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Pyramids at Giza were there BEFORE the Egyptians got there.

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posted on Oct, 8 2006 @ 12:28 AM
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Originally posted by undo
So the older dates may have been from older lebannon cedar trees? what's the life span on those, btw?

I would suppose that Lebanese Cedar ages & grows much like other trees, but that's not the point. The point is that Egyptians would "recycle" wood through as much use as they could before they would reduce it to charcaol to make mortar.




posted on Oct, 8 2006 @ 01:18 AM
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Originally posted by MidnightDStroyer

Originally posted by undo
So the older dates may have been from older lebannon cedar trees? what's the life span on those, btw?

I would suppose that Lebanese Cedar ages & grows much like other trees, but that's not the point. The point is that Egyptians would "recycle" wood through as much use as they could before they would reduce it to charcaol to make mortar.


I realize that, but look at the age of some of those pieces. One is dated 3800 BC



posted on Oct, 8 2006 @ 01:20 AM
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Seems that the Australians have a very new take on hieroglyhs and their true meaning...

www.pphcstudygroup.org.au...



You better take this one sitting down!!



posted on Oct, 8 2006 @ 02:06 AM
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Originally posted by zorgon
Seems that the Australians have a very new take on hieroglyhs and their true meaning...

www.pphcstudygroup.org.au...



You better take this one sitting down!!


Hrm, interesting. Is he using as his beginning pyramid text translation, the one that mentions Atlantis, or the mainstream one?



posted on Oct, 8 2006 @ 06:19 AM
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Egyptians never relied entirely of imported wood. Besides, those "burial goods tags" that I posted pictures for earlier in this thread indicates that Egypt was already trading with Mesopotamia as early as 3250 BC (wine jugs buried in Tomb U-J were tagged with Mesopotamia as the point of origin); To even bury those goods, Egypt had to already have a trading route established. Even so, the Nile Valley was growing some trees before Egyptians moved into the area.



posted on Oct, 8 2006 @ 09:54 AM
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Originally posted by MidnightDStroyer
Egyptians never relied entirely of imported wood. Besides, those "burial goods tags" that I posted pictures for earlier in this thread indicates that Egypt was already trading with Mesopotamia as early as 3250 BC (wine jugs buried in Tomb U-J were tagged with Mesopotamia as the point of origin); To even bury those goods, Egypt had to already have a trading route established. Even so, the Nile Valley was growing some trees before Egyptians moved into the area.


That's a six hundred year old tree by 3250 BC, if the carbon dating is correct or the website in question is quoting a legitimate source. Where is Tomb U-J? And i missed your pics. By the time I read your long post with pictures, the links to them were already broken.



posted on Oct, 8 2006 @ 11:31 AM
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Donk- Perhaps they were a 100 year public works project.


Undo- the aspects of the project beyond placing blocks was immense as you note. The logistics involved were heavy duty. There's a million details that no one ever delvs into in depth. Past "experts" have been fond of waving those things away with broad hand gestures and minimize them when they are integral to the project as a whole.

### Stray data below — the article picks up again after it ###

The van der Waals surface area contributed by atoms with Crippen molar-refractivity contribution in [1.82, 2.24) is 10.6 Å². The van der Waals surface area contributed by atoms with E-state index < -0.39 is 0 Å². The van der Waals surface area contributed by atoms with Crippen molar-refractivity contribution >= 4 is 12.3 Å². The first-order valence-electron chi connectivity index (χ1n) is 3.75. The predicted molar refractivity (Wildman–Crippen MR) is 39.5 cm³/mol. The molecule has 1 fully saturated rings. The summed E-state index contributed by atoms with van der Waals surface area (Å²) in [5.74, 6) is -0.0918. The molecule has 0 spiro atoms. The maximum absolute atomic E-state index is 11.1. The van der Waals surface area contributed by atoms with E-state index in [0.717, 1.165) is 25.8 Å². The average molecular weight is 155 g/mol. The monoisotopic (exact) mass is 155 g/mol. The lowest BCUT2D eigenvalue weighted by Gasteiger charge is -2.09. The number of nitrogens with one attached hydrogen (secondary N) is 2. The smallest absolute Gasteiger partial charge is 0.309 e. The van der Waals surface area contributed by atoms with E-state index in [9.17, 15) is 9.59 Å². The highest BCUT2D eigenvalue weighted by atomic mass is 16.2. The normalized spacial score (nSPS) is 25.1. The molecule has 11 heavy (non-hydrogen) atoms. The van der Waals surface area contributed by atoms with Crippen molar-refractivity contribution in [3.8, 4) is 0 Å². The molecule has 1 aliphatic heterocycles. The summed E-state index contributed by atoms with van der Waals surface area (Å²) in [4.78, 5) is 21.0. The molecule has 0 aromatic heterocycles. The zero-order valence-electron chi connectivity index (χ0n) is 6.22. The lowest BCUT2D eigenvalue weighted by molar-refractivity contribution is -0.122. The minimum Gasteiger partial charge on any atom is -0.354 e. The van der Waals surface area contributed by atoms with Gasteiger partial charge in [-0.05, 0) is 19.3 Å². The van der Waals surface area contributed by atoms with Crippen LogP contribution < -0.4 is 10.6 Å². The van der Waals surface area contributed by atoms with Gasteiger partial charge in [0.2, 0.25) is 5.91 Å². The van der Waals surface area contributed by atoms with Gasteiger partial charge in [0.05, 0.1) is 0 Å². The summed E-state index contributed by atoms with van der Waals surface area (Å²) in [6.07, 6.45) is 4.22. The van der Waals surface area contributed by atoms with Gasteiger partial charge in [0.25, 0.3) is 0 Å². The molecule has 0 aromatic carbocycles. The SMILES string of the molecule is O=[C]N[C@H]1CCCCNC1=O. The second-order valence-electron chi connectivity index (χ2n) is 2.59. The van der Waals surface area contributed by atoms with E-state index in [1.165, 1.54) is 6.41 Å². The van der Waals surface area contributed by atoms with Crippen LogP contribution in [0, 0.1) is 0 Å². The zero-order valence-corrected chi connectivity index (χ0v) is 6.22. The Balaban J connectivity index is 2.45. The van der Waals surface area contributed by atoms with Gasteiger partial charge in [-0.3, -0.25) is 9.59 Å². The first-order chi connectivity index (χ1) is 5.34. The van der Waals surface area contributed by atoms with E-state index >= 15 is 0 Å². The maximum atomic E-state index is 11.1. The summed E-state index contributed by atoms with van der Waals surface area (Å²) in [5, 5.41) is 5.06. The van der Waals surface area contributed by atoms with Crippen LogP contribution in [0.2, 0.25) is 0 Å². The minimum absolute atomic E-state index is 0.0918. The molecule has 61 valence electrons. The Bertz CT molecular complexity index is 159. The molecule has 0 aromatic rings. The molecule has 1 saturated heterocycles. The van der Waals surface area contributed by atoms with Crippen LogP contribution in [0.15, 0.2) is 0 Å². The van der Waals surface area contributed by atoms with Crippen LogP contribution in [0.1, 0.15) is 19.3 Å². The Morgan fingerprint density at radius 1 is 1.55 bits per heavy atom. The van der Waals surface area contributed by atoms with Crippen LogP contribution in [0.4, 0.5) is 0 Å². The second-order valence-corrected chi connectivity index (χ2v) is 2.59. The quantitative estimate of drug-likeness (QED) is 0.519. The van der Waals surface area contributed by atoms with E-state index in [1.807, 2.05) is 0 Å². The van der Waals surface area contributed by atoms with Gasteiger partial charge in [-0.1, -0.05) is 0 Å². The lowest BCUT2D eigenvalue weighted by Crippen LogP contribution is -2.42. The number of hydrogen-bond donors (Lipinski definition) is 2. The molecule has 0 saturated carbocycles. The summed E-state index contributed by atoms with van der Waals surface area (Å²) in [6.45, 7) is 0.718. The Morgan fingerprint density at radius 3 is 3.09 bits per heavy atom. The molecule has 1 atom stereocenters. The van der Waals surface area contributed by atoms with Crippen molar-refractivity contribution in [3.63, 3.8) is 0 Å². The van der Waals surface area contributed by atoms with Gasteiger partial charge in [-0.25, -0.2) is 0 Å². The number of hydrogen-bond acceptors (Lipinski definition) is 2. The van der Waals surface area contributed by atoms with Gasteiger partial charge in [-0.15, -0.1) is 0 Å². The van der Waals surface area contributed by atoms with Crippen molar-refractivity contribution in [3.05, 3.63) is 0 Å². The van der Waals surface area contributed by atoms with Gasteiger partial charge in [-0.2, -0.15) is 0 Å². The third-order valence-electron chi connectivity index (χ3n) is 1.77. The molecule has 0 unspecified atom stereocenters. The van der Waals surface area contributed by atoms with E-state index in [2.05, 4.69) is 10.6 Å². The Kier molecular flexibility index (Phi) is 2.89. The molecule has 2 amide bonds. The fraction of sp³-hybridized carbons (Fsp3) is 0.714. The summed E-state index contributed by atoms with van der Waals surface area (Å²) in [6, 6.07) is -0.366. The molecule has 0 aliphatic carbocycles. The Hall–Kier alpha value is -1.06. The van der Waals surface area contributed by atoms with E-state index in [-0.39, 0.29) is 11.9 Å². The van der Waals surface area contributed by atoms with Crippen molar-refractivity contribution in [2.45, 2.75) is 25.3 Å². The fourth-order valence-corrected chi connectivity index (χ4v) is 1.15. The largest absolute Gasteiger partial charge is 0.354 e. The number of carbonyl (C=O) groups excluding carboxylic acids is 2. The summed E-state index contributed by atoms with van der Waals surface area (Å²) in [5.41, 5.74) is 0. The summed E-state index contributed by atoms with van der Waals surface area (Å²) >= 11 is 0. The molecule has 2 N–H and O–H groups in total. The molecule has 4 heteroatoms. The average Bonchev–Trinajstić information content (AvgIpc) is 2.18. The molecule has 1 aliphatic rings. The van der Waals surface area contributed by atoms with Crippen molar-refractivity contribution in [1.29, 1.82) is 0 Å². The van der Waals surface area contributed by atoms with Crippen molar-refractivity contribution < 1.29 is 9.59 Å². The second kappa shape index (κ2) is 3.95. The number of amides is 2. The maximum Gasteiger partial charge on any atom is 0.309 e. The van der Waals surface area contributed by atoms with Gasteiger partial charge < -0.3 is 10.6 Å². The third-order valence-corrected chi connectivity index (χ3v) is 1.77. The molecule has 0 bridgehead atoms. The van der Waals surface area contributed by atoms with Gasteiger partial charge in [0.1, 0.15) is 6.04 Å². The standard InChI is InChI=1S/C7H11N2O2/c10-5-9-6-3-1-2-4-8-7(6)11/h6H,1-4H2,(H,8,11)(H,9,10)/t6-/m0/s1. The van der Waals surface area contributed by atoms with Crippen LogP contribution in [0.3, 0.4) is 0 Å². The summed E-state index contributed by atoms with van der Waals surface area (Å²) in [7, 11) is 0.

The puzzling part of the 144,000 casing stones was the fact that they were finished to 1/100th of an inch fit. This is optical grade tolerance today and was accomplished with copper tools.

No matter how anyone rationalizes the feat or re-assesses the weight of size of the stones only so many bodies can occupy the area surrounding the stone actively being targeted for removal. No more than 6-8 men can efficiently occupy that area. Teams can't work closely adjacent to one another since people can't occupy the same space.

Recent estimates that 1,500 stone cutters produced 100 tons of finished stones per day. This 200,000 pounds of stones from, say, 250 six-man teams. At 2.5 tons per stone that’s just 80 per day, far short of our 273 minimum. Imagine taking five of your friends and recreate cutting a 2.5-ton limestone block from a quarry with the copper tools of the Egyptians. If six fellows could produce one stone a day the 250 teams could make 250 stones. That’s not bad but it does fall short of the minimum needed daily though some more teams could bolster the output.

All of the limestone was not procured from surface quarries. The better quality was removed by tunneling that made for even more difficult working conditions limiting the number of bodies physically able to occupy the available space.

The fact remains, no matter how many "experts" weigh in on the subject is that placing any size of stone had to be done every 2.5 minutes no matter what- 12 hours a day for 23 years. Any interuption in work flow would require a more frenzied pace to catch up.

Guys placing the stones had to have sufficient stones to continually work so quarrymen had to produce them and finish them to a degree of relatively close tolerance though not the polished dressing them as they did the white cover stones.
We must remember that finished blocks had to be precise when roughly dressed out. If six blocks of a row of fifty were just a half-inch too small or too large they would not be acceptable. There was no ball-parking otherwise proper fit could not be achieved. Getting a final proper stone from rough-cut to trim and accurate dress took time. How many bad wedge splits ruined stones?

The fun part of it all illustrates that there is no one who has all the answers. No matter what engineer or egyptoligist conjectures they still had to place a stone of some size in its final position every 2.5 minutes and the quarry had to supply them regardless of broken ropes, accidents, or the diversity of speed and work ethic of the individuals employed. Amazing